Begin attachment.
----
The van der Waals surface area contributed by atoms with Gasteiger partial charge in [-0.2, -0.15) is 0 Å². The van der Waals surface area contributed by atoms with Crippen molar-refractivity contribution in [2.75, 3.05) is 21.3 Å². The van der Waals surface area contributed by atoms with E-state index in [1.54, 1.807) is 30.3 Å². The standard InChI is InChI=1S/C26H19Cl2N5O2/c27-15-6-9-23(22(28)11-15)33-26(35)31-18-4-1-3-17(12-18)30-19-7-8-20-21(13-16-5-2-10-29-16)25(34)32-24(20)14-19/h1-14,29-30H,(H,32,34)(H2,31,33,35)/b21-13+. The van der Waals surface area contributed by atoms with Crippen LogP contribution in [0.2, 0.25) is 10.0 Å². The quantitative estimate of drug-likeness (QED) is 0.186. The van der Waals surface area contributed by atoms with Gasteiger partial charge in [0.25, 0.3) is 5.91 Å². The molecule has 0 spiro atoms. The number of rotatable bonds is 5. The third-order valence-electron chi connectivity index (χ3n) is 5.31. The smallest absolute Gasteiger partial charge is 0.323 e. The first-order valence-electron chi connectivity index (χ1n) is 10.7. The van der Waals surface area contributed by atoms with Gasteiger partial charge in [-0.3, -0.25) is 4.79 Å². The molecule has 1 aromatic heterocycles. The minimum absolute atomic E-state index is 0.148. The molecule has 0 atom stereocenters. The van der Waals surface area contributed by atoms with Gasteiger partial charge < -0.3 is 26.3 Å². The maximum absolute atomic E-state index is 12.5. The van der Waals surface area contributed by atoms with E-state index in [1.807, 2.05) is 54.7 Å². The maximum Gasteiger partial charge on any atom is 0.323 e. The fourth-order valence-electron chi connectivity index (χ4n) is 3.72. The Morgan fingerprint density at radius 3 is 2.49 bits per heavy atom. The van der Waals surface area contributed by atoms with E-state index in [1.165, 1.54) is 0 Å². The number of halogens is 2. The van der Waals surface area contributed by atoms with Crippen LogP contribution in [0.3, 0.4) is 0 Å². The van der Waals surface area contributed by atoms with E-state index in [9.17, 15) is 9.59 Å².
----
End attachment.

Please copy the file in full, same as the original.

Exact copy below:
The van der Waals surface area contributed by atoms with Gasteiger partial charge in [-0.2, -0.15) is 0 Å². The van der Waals surface area contributed by atoms with Crippen molar-refractivity contribution in [2.75, 3.05) is 21.3 Å². The van der Waals surface area contributed by atoms with E-state index in [1.54, 1.807) is 30.3 Å². The standard InChI is InChI=1S/C26H19Cl2N5O2/c27-15-6-9-23(22(28)11-15)33-26(35)31-18-4-1-3-17(12-18)30-19-7-8-20-21(13-16-5-2-10-29-16)25(34)32-24(20)14-19/h1-14,29-30H,(H,32,34)(H2,31,33,35)/b21-13+. The van der Waals surface area contributed by atoms with Crippen LogP contribution in [0.2, 0.25) is 10.0 Å². The quantitative estimate of drug-likeness (QED) is 0.186. The van der Waals surface area contributed by atoms with Gasteiger partial charge in [0.25, 0.3) is 5.91 Å². The molecule has 0 spiro atoms. The number of rotatable bonds is 5. The third-order valence-electron chi connectivity index (χ3n) is 5.31. The smallest absolute Gasteiger partial charge is 0.323 e. The first-order valence-electron chi connectivity index (χ1n) is 10.7. The van der Waals surface area contributed by atoms with Gasteiger partial charge in [-0.3, -0.25) is 4.79 Å². The molecule has 1 aromatic heterocycles. The minimum absolute atomic E-state index is 0.148. The molecule has 0 atom stereocenters. The van der Waals surface area contributed by atoms with Gasteiger partial charge < -0.3 is 26.3 Å². The maximum absolute atomic E-state index is 12.5. The van der Waals surface area contributed by atoms with E-state index in [1.807, 2.05) is 54.7 Å². The maximum Gasteiger partial charge on any atom is 0.323 e. The fourth-order valence-electron chi connectivity index (χ4n) is 3.72. The Morgan fingerprint density at radius 3 is 2.49 bits per heavy atom. The van der Waals surface area contributed by atoms with E-state index in [1.165, 1.54) is 0 Å². The number of halogens is 2. The van der Waals surface area contributed by atoms with Crippen LogP contribution in [0.3, 0.4) is 0 Å². The van der Waals surface area contributed by atoms with E-state index in [9.17, 15) is 9.59 Å².